There’s an ethical issue here. Why is climate changing? The emissions come from industrialized countries. That’s us, Europe, and Japan. Who’s going to suffer? Developing countries. We’re going to see decreases in agricultural productivity in the 2020s, 2050s, and 2080s. Where? In Africa, Latin America, throughout India, all developing countries, and Australia is close. In Africa 10 to 50 million people could be displaced due to a half-meter sea level rise. Fifty to 100 million people will be environmental refugees in Southeast Asia, tens of millions of people in Bangladesh alone. The Maldive Islands may or may not exist in the future – the complete loss of a culture, conceivably.

So who are the most vulnerable? The poorest countries and the poor within those countries. Therefore, climate change and our way of meeting energy today, the burning of fossil fuels – coal, oil, and gas – will exacerbate inequities throughout the world and access to adequate food, clean water, and other resources. Why are developing countries more vulnerable? They’re more flood and drought prone. A larger share of their economy comes from sensitive sectors such as agriculture and forestry; it will cost them more than half of their gross domestic product to protect themselves from expected sea level rises. And there’s a very poor nutritional and health infrastructure in developing countries, so they’re much more sensitive to vector-borne diseases. Loss of agricultural productivity will mean that nutrition will go down even further.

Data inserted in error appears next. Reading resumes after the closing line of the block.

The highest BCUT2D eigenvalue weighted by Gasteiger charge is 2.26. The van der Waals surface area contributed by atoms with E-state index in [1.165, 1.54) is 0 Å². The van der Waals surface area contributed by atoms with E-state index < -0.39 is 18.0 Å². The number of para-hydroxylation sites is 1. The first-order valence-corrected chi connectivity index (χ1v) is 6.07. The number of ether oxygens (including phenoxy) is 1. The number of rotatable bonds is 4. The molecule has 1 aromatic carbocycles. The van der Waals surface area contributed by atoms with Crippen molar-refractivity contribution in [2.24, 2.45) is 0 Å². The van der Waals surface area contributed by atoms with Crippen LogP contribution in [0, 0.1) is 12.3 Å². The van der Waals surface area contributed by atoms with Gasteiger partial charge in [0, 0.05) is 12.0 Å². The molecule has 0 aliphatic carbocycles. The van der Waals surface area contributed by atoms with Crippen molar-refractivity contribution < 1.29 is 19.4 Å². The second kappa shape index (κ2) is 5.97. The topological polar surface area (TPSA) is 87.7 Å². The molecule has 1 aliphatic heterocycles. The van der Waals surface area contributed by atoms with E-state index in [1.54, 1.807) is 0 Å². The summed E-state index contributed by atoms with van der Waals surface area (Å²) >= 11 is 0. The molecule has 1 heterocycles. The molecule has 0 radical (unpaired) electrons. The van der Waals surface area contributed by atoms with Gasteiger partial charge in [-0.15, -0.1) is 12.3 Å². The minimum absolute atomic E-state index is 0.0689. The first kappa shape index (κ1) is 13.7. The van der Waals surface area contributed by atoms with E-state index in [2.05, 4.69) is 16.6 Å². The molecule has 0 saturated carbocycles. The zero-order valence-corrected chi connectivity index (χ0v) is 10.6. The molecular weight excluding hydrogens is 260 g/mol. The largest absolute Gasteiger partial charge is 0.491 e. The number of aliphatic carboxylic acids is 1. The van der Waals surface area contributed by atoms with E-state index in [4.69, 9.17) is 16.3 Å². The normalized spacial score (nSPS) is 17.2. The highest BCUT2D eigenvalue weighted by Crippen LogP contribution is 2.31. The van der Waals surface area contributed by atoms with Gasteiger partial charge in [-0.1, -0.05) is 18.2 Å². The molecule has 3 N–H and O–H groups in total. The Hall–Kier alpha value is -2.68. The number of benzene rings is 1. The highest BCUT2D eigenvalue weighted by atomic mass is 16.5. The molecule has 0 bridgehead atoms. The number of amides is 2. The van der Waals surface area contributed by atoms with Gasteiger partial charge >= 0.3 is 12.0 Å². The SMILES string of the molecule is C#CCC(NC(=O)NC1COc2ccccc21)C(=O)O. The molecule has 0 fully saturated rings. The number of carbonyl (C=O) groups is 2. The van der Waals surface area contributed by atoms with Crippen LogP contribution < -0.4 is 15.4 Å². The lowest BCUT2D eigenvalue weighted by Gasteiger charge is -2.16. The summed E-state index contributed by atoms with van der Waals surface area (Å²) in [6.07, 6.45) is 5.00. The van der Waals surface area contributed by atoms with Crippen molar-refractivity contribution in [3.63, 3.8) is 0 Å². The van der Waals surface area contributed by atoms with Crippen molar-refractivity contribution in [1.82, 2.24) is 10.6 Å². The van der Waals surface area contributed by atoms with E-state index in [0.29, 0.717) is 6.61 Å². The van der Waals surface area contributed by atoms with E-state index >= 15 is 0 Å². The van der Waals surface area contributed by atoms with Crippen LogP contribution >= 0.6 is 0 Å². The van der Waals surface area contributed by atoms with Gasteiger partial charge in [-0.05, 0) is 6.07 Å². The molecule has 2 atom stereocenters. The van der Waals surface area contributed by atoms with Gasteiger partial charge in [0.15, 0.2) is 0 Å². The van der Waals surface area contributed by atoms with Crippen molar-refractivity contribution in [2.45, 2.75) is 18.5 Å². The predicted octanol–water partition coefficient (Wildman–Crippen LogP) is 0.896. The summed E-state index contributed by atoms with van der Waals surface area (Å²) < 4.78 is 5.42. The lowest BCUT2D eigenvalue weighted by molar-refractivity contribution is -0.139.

What does all this lead to? You could say it’s a mess. The other way to view it is as a very wide range of plausible futures, which we have control over.